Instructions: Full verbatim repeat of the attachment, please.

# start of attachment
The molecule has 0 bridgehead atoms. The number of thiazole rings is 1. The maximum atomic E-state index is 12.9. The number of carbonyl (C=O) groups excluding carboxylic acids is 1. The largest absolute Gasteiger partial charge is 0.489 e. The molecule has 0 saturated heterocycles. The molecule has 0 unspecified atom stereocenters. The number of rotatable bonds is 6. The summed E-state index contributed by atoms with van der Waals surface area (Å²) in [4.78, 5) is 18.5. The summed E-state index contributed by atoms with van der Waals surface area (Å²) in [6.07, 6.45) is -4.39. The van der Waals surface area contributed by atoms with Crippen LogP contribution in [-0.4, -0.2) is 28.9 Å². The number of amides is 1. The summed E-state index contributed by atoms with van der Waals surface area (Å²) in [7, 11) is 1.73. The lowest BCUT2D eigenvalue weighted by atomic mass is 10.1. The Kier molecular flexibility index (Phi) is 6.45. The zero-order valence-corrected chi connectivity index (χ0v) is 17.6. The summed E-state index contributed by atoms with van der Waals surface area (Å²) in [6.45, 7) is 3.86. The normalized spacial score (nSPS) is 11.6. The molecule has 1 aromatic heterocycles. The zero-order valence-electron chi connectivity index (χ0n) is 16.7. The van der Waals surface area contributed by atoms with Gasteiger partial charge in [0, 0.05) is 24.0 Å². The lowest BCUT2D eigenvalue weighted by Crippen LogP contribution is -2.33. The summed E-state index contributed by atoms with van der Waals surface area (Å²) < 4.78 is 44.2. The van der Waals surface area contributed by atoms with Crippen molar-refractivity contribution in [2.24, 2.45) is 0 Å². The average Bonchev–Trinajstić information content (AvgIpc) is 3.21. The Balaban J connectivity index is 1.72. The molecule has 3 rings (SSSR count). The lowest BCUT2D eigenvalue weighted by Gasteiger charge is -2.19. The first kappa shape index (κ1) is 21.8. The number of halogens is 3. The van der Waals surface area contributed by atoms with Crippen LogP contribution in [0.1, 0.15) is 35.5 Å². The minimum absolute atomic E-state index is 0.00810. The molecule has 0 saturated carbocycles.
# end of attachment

The molecule has 0 bridgehead atoms. The number of thiazole rings is 1. The maximum atomic E-state index is 12.9. The number of carbonyl (C=O) groups excluding carboxylic acids is 1. The largest absolute Gasteiger partial charge is 0.489 e. The molecule has 0 saturated heterocycles. The molecule has 0 unspecified atom stereocenters. The number of rotatable bonds is 6. The summed E-state index contributed by atoms with van der Waals surface area (Å²) in [4.78, 5) is 18.5. The summed E-state index contributed by atoms with van der Waals surface area (Å²) in [6.07, 6.45) is -4.39. The van der Waals surface area contributed by atoms with Crippen LogP contribution in [-0.4, -0.2) is 28.9 Å². The number of amides is 1. The summed E-state index contributed by atoms with van der Waals surface area (Å²) in [7, 11) is 1.73. The lowest BCUT2D eigenvalue weighted by atomic mass is 10.1. The Kier molecular flexibility index (Phi) is 6.45. The zero-order valence-corrected chi connectivity index (χ0v) is 17.6. The summed E-state index contributed by atoms with van der Waals surface area (Å²) in [6.45, 7) is 3.86. The normalized spacial score (nSPS) is 11.6. The molecule has 1 aromatic heterocycles. The zero-order valence-electron chi connectivity index (χ0n) is 16.7. The van der Waals surface area contributed by atoms with Gasteiger partial charge in [0, 0.05) is 24.0 Å². The lowest BCUT2D eigenvalue weighted by Crippen LogP contribution is -2.33. The summed E-state index contributed by atoms with van der Waals surface area (Å²) < 4.78 is 44.2. The van der Waals surface area contributed by atoms with Crippen molar-refractivity contribution in [2.24, 2.45) is 0 Å². The average Bonchev–Trinajstić information content (AvgIpc) is 3.21. The Balaban J connectivity index is 1.72. The molecule has 3 rings (SSSR count). The lowest BCUT2D eigenvalue weighted by Gasteiger charge is -2.19. The first kappa shape index (κ1) is 21.8. The number of halogens is 3. The van der Waals surface area contributed by atoms with Crippen LogP contribution in [0.1, 0.15) is 35.5 Å². The minimum absolute atomic E-state index is 0.00810. The molecule has 0 saturated carbocycles.